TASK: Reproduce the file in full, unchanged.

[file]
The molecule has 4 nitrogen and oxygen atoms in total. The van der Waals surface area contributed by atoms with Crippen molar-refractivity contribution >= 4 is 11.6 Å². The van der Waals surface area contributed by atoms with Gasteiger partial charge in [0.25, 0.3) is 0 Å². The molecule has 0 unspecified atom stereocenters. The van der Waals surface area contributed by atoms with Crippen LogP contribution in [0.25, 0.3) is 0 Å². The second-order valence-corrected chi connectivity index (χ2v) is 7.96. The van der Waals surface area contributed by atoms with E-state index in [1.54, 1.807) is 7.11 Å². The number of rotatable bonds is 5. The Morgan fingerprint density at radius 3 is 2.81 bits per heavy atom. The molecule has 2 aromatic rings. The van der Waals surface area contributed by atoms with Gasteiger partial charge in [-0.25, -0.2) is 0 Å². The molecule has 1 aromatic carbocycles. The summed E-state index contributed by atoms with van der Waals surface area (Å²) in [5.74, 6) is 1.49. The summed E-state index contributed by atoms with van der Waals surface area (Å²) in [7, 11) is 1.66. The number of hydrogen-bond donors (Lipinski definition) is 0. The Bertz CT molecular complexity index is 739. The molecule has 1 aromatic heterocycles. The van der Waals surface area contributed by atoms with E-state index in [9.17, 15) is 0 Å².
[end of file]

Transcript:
The molecule has 4 nitrogen and oxygen atoms in total. The van der Waals surface area contributed by atoms with Crippen molar-refractivity contribution >= 4 is 11.6 Å². The van der Waals surface area contributed by atoms with Gasteiger partial charge in [0.25, 0.3) is 0 Å². The molecule has 0 unspecified atom stereocenters. The van der Waals surface area contributed by atoms with Crippen LogP contribution in [0.25, 0.3) is 0 Å². The second-order valence-corrected chi connectivity index (χ2v) is 7.96. The van der Waals surface area contributed by atoms with E-state index in [1.54, 1.807) is 7.11 Å². The number of rotatable bonds is 5. The Morgan fingerprint density at radius 3 is 2.81 bits per heavy atom. The molecule has 2 aromatic rings. The van der Waals surface area contributed by atoms with Gasteiger partial charge in [-0.25, -0.2) is 0 Å². The molecule has 1 aromatic carbocycles. The summed E-state index contributed by atoms with van der Waals surface area (Å²) in [5.74, 6) is 1.49. The summed E-state index contributed by atoms with van der Waals surface area (Å²) in [7, 11) is 1.66. The number of hydrogen-bond donors (Lipinski definition) is 0. The Bertz CT molecular complexity index is 739. The molecule has 1 aromatic heterocycles. The van der Waals surface area contributed by atoms with E-state index in [9.17, 15) is 0 Å².